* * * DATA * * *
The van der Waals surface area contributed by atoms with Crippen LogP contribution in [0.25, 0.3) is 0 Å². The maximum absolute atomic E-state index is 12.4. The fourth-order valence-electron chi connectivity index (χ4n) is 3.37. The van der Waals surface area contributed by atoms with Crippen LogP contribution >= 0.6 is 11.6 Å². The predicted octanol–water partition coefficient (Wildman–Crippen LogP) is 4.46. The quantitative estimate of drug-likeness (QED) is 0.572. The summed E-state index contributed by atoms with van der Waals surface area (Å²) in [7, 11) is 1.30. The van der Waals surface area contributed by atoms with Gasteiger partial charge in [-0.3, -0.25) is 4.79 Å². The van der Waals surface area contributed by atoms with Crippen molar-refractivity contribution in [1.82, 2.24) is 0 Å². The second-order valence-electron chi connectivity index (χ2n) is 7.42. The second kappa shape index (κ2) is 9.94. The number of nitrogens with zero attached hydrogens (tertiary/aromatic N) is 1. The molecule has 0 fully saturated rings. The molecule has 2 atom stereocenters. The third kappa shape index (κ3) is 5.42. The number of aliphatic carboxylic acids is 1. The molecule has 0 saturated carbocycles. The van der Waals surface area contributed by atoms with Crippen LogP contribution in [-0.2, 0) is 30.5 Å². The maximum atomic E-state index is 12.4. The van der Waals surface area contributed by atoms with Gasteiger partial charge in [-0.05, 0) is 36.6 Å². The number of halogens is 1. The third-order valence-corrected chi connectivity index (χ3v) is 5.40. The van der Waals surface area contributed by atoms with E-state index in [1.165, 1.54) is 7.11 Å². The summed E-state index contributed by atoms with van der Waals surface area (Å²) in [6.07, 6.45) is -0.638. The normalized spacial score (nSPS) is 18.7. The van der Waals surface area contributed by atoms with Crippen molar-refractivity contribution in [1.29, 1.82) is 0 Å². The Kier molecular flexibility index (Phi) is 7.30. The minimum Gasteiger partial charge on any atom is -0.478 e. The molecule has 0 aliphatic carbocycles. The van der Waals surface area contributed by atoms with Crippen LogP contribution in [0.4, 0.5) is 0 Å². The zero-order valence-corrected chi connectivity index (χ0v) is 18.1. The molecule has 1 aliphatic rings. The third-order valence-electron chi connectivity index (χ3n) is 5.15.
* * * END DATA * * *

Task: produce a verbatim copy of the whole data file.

The van der Waals surface area contributed by atoms with Crippen LogP contribution in [0.25, 0.3) is 0 Å². The maximum absolute atomic E-state index is 12.4. The fourth-order valence-electron chi connectivity index (χ4n) is 3.37. The van der Waals surface area contributed by atoms with Crippen LogP contribution >= 0.6 is 11.6 Å². The predicted octanol–water partition coefficient (Wildman–Crippen LogP) is 4.46. The quantitative estimate of drug-likeness (QED) is 0.572. The summed E-state index contributed by atoms with van der Waals surface area (Å²) in [7, 11) is 1.30. The van der Waals surface area contributed by atoms with Gasteiger partial charge in [-0.3, -0.25) is 4.79 Å². The van der Waals surface area contributed by atoms with Crippen molar-refractivity contribution in [1.82, 2.24) is 0 Å². The second-order valence-electron chi connectivity index (χ2n) is 7.42. The second kappa shape index (κ2) is 9.94. The number of nitrogens with zero attached hydrogens (tertiary/aromatic N) is 1. The molecule has 0 fully saturated rings. The molecule has 2 atom stereocenters. The third kappa shape index (κ3) is 5.42. The number of aliphatic carboxylic acids is 1. The molecule has 0 saturated carbocycles. The van der Waals surface area contributed by atoms with Crippen LogP contribution in [-0.2, 0) is 30.5 Å². The maximum atomic E-state index is 12.4. The van der Waals surface area contributed by atoms with Gasteiger partial charge in [-0.05, 0) is 36.6 Å². The number of halogens is 1. The third-order valence-corrected chi connectivity index (χ3v) is 5.40. The van der Waals surface area contributed by atoms with E-state index in [1.165, 1.54) is 7.11 Å². The summed E-state index contributed by atoms with van der Waals surface area (Å²) in [6.07, 6.45) is -0.638. The normalized spacial score (nSPS) is 18.7. The van der Waals surface area contributed by atoms with Crippen molar-refractivity contribution in [1.29, 1.82) is 0 Å². The Kier molecular flexibility index (Phi) is 7.30. The minimum Gasteiger partial charge on any atom is -0.478 e. The molecule has 0 aliphatic carbocycles. The van der Waals surface area contributed by atoms with Crippen LogP contribution in [0.4, 0.5) is 0 Å². The zero-order valence-corrected chi connectivity index (χ0v) is 18.1. The molecule has 1 aliphatic rings. The third-order valence-electron chi connectivity index (χ3n) is 5.15.